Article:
Life without booze is definitely better than the way I was living before, with the endless round of drinking to the point of passing out, waking with a stinking hangover, dragging myself through the day, swearing I would not drink that night, before repeating the process all over again. An endless loop, which I was trapped in for over a decade. But life is still HARD and sometimes the temptation to go back to old coping strategies is strong. I know that life is no rose garden, and to anyone who is still drinking, I would recommend getting help to quit. But be prepared for ‘life on life’s terms’ as the AA saying goes.
What is it that brings me to write this today? I’m feeling in conflict. I recently had a disagreement with the leader of my alcohol treatment group. He is a professional who has not been addicted to substances, but has worked in the field for 20 years. He has seen a lot of drinkers go through the system. The work I have been doing on myself has led to me becoming more forgiving and understanding, and also compassionate towards myself, recognising what I achieved despite years of alcohol abuse and depression. I am in fact more qualified than the leader of my alcohol group ( I am also a mental health worker and therapist). The disagreement we had was over the fact that he was seemingly insistent on dismissing my skills, achievements and competence, and could only see ‘the problem’. I can see he wanted me to accept my problem for what it was, but to me this seemed to negate me and my other parts.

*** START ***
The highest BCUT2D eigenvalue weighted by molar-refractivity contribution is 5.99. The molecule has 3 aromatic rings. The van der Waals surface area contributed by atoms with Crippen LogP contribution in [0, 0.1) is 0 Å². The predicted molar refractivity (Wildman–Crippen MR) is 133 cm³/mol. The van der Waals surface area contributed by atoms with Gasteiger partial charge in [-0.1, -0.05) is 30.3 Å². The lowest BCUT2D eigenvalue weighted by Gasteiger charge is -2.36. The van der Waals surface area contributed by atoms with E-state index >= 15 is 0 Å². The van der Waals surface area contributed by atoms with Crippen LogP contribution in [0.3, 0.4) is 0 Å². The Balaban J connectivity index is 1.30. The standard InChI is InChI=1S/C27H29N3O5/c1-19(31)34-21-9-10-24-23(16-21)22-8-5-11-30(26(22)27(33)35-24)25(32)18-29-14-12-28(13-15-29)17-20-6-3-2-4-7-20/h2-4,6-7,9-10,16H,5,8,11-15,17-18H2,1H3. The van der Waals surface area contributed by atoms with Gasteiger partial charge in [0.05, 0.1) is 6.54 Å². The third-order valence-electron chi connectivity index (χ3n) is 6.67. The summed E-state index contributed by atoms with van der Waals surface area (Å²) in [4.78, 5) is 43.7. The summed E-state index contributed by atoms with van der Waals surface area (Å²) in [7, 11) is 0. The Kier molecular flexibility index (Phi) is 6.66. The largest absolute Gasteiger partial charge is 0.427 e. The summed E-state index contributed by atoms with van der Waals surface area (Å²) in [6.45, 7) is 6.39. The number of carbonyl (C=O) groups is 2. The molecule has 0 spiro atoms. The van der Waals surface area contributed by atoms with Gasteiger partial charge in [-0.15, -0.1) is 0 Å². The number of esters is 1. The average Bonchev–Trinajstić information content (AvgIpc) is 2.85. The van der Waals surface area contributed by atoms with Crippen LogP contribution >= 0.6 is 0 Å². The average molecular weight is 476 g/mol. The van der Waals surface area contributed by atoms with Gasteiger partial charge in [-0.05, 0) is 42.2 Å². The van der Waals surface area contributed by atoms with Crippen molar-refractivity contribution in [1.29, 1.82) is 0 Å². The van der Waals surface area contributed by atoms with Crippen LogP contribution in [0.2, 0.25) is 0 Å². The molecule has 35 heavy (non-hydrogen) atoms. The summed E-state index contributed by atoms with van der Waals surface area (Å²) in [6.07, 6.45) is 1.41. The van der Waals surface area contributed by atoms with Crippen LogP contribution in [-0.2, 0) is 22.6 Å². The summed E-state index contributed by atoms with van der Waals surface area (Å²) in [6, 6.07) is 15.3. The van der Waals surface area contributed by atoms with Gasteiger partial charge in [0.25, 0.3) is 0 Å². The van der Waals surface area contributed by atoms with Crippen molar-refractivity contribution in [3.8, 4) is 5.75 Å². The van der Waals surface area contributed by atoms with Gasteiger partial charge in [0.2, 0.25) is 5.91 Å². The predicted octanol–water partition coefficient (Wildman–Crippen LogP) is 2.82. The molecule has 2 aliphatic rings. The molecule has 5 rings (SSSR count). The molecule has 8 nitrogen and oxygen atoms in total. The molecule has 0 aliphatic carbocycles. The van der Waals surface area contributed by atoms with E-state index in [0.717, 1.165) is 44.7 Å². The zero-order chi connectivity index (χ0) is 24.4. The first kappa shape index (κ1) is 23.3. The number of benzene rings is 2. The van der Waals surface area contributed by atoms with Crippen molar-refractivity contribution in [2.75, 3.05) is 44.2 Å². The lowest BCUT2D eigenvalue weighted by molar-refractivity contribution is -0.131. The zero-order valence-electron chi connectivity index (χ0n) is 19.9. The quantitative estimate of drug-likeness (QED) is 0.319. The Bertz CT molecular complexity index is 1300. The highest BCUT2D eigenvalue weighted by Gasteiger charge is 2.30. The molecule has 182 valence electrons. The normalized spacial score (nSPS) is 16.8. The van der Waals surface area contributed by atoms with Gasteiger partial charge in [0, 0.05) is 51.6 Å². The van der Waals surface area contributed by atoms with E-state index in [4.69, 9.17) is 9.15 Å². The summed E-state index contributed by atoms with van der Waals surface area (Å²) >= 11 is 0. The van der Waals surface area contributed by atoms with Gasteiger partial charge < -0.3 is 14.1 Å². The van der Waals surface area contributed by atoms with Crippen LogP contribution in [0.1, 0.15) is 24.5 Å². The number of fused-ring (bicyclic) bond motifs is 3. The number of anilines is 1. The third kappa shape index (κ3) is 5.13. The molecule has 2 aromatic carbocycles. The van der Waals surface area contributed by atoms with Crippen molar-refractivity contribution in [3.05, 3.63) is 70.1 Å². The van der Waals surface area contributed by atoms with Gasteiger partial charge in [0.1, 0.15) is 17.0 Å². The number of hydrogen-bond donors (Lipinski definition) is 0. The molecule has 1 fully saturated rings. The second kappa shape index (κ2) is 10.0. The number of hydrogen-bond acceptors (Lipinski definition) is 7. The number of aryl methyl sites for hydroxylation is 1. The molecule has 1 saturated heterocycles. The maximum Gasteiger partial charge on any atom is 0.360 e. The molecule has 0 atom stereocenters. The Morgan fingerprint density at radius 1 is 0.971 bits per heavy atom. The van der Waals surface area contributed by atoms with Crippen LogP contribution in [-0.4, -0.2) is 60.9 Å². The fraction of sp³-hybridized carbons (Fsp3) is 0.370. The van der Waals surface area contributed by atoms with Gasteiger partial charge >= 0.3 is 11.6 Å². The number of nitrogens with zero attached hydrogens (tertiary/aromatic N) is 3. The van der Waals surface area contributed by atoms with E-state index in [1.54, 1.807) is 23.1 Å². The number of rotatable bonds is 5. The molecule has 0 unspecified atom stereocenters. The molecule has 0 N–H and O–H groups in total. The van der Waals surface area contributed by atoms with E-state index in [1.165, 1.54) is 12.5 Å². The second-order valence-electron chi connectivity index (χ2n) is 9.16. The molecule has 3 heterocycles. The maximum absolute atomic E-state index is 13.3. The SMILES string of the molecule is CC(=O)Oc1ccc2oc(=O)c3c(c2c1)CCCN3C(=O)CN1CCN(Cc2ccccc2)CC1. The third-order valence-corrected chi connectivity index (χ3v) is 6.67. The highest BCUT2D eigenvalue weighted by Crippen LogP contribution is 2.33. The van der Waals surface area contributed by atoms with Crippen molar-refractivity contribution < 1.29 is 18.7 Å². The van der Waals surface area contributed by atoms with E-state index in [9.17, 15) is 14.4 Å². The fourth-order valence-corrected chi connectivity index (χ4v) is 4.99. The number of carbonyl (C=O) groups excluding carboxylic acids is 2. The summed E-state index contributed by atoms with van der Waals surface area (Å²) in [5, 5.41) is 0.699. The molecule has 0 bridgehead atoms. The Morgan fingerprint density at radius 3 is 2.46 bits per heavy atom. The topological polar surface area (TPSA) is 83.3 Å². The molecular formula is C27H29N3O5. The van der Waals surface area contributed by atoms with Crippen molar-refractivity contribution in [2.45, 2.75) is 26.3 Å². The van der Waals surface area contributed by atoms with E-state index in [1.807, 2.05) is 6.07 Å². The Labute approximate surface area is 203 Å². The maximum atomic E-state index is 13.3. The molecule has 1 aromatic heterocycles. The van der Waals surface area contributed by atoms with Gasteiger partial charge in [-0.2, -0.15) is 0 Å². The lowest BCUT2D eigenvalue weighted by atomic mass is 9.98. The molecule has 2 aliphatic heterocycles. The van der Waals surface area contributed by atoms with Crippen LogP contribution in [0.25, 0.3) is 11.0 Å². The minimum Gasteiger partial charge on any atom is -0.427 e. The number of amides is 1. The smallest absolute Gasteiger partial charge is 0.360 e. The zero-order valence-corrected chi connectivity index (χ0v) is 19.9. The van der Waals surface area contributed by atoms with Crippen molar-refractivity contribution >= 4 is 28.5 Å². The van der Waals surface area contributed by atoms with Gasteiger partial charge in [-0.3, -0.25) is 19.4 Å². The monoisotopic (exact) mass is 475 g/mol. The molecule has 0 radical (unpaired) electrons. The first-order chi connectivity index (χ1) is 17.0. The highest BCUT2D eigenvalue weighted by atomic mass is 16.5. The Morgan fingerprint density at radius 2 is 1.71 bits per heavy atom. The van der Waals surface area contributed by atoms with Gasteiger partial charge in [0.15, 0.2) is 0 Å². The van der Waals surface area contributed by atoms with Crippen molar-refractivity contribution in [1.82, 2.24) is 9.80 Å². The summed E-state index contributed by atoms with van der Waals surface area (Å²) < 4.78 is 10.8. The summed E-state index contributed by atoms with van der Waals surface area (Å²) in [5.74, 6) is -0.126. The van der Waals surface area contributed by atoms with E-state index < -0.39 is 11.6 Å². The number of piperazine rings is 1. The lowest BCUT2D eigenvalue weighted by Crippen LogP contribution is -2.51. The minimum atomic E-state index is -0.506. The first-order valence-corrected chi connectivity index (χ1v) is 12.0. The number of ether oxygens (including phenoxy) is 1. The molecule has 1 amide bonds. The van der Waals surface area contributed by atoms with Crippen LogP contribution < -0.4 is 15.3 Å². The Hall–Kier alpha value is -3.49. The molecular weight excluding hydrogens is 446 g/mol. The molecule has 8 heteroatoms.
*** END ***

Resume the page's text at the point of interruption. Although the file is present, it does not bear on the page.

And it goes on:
I also have a friend who is drinking harmfully, and could really do with going to treatment. Part of me thinks he needs some hard and firm boundaries to get him into treatment, but another part of me thinks, he is an adult, and so should be left to find his own way. I can see both sides of the argument, the side of firm boundaries and the side of letting people find their own way to their own conclusions.
When I was drinking, there was part of me that wanted someone to ‘intervene’, to tell me to stop, to drag me to rehab and so on. But knowing now what I know about myself, this would not have worked. A big part of me is anti-authoritarian, and so anyone telling me what to do would have made me do the opposite!
As I write this down, I can see the conflict is mine, and I am externalising it onto others, and that is part of what I meant earlier when I said that life without booze is definitely better, but is now all the more complicated, full of uncertainty and contradictions, and I guess that is partly why I drank in order to cope with the vast complexity that is life.